B.C. conservationists call for provincial park acquisition fund
Forest advocates from all over the coast press the B.C. government for a conservation fund, urging private owner Island Timberlands to delay logging until they can purchase priority lands.
At a press conference in Sooke, B.C. this afternoon, environmental advocates called on the provincial government to create a new park acquisition fund that could help save threatened coastal forests from logging.
- At B.C. forestry conference, Cortes Island youth voice logging concerns
- Hand-delivered petition urges Island Timberlands to reconsider logging pristine B.C. forest
- Ancient Forest Alliance confirms vital old growth in threatened Cortes Island woods
The fund, which conservationists say should raise at least $40 million per year, could be combined with the fundraising efforts of organizations and individuals to purchase lands from private owners and ensure the survival of key forest areas. Groups campaigning for forests in various parts of the province joined today to make the request, as part of an attempt to protect a number of lands slated for logging by B.C. forestry firm Island Timberlands.
“Christy Clark’s BC Liberal government must step forward with a funding solution, a BC Park Acquisition Fund similar to those of many regional districts, to purchase old-growth forests, sensitive ecosystems, and other important areas on private lands for protection - particularly Island Timberlands’ contentious lands,” said Ken Wu, co-founder of the Victoria-based Ancient Forest Alliance.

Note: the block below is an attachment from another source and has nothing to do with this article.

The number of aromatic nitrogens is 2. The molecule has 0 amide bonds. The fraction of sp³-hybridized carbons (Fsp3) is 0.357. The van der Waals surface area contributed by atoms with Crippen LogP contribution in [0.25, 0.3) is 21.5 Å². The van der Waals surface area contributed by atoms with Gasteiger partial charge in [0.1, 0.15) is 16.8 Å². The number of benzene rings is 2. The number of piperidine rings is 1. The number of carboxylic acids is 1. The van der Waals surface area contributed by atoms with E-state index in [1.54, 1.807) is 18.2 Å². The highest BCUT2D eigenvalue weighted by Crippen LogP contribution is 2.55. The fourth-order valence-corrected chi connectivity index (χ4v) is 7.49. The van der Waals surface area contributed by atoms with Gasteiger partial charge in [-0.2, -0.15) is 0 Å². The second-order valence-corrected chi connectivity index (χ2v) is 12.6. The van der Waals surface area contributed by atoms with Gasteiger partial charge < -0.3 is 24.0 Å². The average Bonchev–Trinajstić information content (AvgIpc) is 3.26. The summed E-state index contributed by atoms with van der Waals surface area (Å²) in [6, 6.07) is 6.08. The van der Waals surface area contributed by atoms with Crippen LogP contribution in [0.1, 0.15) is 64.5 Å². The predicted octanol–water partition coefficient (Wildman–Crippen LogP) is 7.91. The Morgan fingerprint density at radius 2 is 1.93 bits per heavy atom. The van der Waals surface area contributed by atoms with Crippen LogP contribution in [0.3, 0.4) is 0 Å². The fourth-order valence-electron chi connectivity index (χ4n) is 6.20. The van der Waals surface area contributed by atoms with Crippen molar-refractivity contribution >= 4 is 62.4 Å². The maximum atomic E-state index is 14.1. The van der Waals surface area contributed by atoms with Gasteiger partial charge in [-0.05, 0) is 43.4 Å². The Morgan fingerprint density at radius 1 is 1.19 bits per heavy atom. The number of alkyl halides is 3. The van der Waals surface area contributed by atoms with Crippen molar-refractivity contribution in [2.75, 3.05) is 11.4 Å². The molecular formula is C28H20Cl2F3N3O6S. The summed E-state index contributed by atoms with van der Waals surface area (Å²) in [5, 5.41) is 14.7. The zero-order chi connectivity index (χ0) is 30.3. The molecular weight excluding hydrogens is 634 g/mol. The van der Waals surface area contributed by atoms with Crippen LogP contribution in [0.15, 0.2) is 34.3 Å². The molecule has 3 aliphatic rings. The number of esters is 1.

“At the same time, Island Timberlands needs put the brakes on their plans to log the last old-growth stands and contentious areas until those lands can be purchased for protection.”
Areas set to be logged by private owner Island Timberlands include large swaths of land on Cortes Island, in addition to the Stillwater Bluffs near Powell River, McLaughlin Ridge and the Cathedral Grove Canyon by Port Alberni. In each of these locations, citizens have initiated aggressive campaigns to try to negotiate with the company and prevent harmful clear-cutting practices.
Zoe Miles, a forest activist who grew up on Cortes Island, says so far public support for local conservation efforts have had a significant impact. Miles was one of the advocates behind a 6,000-signature petition that Cortes community members delivered to IT just weeks ago.
“There has been an incredible amount of public pressure about the situation on Cortes, which I think is a major factor in Island Timberlands' recent decision to postpone their logging plans for 6 months," she said.
"It's a temporary victory, but it does give us more time to raise funds for land purchase. If Island Timberlands is genuinely willing to consider land sale at fair market value, then it's the responsibility of our provincial government to listen to its electorate and help make that happen."
Regions like the Capital Regional District around the south end of Vancouver Island have already put acquisition funds in place to create new parks from endangered areas. Partnering with citizens and organizations like the Land Conservancy of B.C., the Capital Region has managed to purchase almost 4,500 hectares of land since 2000.
With the support of the province, advocates at today’s event hope to see similar successes in places like Cortes Island. In addition to the acquisition fund, the Ancient Forest Alliance is also urging the B.C. government to implement a Provincial Old-Growth Strategy to protect endangered old-growth forests, to ensure sustainable second-growth forestry, and to ban raw log exports to foreign mills.